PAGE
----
✅ Promote alternatives to 4 year college. Let's start off with the honest truth: College isn't for everyone. Very often, students go straight to college without having the desire to. I believe we should expand choices for recent high school students through trade school, partnering with Grossmont, Palomar and Cuyamaca community colleges to provide high quality apprenticeship earn-and-learn job training (also referred to as "college without the debt") that pays an average of $70,000 a year, and other career pathways.
By diversifying career pathways, we save time and money for individuals who later on find out that college wasn’t their preference, we eliminate so-called “free-riders,” and free up funding for students who plan on completing their university education. If we can expose our youth to different pathways of higher learning, we’ll be able to reduce wasteful spending and make college more affordable for those truly seek it.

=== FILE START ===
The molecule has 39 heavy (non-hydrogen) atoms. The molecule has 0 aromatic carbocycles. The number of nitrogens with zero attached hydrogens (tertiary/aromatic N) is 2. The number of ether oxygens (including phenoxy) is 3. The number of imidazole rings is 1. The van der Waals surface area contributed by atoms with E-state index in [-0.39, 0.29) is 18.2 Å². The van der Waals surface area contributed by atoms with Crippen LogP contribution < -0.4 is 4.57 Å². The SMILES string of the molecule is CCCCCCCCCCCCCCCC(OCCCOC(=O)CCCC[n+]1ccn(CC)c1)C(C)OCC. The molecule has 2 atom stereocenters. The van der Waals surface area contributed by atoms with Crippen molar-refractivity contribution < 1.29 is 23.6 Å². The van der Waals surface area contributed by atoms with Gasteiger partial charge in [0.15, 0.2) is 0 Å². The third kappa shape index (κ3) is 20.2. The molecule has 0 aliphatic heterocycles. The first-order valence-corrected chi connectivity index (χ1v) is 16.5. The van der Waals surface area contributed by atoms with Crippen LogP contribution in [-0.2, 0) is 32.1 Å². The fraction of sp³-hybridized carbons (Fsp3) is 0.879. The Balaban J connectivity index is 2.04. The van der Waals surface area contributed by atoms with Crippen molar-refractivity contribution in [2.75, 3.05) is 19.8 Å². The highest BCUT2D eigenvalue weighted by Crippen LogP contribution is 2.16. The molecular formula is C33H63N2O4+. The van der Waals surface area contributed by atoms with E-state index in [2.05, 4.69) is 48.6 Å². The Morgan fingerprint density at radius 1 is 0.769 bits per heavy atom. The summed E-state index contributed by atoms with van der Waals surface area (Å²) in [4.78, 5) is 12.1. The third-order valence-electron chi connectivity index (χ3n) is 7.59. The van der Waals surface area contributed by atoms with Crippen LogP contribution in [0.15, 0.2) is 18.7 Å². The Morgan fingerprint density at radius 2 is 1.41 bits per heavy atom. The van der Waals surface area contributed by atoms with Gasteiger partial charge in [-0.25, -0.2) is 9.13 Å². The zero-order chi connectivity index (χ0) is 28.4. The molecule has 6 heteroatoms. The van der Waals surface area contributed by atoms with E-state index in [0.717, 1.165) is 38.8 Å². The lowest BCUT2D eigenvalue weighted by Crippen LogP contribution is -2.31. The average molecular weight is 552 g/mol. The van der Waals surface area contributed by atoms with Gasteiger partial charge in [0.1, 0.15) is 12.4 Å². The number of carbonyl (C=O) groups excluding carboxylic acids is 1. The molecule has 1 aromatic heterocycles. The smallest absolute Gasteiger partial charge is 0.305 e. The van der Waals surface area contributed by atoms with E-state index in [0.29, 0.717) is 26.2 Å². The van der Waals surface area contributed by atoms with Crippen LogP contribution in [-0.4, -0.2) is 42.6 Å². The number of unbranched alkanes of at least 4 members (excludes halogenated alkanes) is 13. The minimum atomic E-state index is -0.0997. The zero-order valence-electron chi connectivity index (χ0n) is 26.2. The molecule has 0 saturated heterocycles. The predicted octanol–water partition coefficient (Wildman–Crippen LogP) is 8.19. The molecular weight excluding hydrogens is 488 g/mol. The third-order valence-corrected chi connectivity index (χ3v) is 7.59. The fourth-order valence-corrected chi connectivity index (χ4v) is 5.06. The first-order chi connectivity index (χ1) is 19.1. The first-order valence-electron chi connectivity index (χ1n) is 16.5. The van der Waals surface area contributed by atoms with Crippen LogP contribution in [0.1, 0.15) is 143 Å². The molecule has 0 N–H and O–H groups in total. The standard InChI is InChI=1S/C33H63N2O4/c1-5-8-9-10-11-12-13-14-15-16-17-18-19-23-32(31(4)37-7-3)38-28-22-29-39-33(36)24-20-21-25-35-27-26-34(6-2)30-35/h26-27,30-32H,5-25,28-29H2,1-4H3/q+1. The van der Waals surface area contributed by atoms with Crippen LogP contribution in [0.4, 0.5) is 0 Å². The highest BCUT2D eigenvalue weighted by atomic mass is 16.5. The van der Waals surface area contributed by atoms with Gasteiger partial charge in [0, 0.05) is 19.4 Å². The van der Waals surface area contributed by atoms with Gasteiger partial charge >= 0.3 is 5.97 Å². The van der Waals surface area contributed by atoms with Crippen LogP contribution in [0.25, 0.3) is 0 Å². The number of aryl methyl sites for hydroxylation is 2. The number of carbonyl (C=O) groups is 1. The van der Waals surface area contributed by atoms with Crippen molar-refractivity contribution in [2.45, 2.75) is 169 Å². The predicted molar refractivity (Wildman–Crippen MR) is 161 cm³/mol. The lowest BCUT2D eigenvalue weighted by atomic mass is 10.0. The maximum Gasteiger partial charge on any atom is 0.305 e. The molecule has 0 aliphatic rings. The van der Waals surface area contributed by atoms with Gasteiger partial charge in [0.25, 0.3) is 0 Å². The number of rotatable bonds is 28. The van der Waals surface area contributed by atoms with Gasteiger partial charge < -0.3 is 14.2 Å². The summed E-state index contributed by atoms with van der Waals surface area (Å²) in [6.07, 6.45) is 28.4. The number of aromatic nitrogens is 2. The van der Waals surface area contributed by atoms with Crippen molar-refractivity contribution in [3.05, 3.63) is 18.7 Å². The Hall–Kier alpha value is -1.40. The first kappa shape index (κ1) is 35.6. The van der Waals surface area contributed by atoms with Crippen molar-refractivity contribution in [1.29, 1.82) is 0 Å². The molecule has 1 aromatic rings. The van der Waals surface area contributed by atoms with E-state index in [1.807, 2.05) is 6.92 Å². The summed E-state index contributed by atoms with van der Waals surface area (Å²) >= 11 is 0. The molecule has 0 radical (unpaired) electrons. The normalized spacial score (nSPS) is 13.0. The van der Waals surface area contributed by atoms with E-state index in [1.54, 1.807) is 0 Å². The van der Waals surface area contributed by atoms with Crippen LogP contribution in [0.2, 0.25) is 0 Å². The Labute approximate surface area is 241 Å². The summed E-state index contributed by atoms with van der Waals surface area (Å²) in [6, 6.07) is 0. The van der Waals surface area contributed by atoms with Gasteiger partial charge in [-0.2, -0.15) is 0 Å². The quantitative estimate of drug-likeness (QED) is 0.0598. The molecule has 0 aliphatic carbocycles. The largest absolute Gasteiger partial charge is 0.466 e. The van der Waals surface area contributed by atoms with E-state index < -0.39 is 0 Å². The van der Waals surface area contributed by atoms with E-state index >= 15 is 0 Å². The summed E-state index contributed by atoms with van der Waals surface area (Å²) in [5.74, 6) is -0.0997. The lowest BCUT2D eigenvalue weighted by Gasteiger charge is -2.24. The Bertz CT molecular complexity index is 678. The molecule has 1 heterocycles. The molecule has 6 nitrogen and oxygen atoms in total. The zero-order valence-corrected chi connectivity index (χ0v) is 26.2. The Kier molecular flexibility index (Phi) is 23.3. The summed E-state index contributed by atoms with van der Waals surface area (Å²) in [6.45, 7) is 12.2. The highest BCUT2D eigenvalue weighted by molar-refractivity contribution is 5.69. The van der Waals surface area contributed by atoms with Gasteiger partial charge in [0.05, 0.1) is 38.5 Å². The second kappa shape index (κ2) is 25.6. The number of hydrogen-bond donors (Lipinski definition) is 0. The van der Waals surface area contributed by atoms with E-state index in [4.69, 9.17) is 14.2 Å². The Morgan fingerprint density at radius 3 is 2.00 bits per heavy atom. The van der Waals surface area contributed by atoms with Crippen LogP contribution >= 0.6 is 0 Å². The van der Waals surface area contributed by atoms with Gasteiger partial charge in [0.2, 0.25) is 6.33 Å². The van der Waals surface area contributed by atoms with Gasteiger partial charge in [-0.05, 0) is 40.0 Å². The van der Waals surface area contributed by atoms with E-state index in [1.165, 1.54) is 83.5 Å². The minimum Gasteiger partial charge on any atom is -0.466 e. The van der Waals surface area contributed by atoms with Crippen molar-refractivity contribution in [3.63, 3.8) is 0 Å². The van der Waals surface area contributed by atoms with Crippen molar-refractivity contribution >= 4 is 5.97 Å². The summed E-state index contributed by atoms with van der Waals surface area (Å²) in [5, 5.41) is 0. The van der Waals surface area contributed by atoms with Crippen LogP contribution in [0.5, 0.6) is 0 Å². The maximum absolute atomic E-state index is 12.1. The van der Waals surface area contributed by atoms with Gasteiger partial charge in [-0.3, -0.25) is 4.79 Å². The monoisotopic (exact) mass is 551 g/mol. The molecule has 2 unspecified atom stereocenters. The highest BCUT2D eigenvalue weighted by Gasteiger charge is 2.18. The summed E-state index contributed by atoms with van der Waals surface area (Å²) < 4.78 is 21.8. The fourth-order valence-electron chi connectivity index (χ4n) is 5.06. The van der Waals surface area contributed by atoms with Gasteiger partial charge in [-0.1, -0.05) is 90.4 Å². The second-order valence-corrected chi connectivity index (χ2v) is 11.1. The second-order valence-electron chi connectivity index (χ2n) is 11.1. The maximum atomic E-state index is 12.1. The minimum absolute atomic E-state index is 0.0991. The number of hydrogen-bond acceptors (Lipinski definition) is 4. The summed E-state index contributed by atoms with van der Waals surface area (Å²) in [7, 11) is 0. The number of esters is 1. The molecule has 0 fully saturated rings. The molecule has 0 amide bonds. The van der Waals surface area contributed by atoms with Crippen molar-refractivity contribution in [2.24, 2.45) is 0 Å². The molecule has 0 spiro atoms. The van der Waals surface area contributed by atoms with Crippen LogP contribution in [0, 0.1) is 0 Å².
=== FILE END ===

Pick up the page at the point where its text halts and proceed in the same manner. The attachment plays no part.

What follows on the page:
✅ Move federal funding that is no longer being spent on workers and personnel (due to automation) toward tuition-free college.
As automation begins to displace workers throughout entire industries, including our federal government, I would urge my colleagues in Congress to restructure our federal budget to make unprecedented investments in free college and on-the-job apprenticeship training so people can continue to work and retire with dignity.
For example, as evidenced by an agency of the United States Department of Defense responsible for the development of emerging technologies for use by the military known as DARPA, military personnel will soon be replaced by automation at an alarming rate.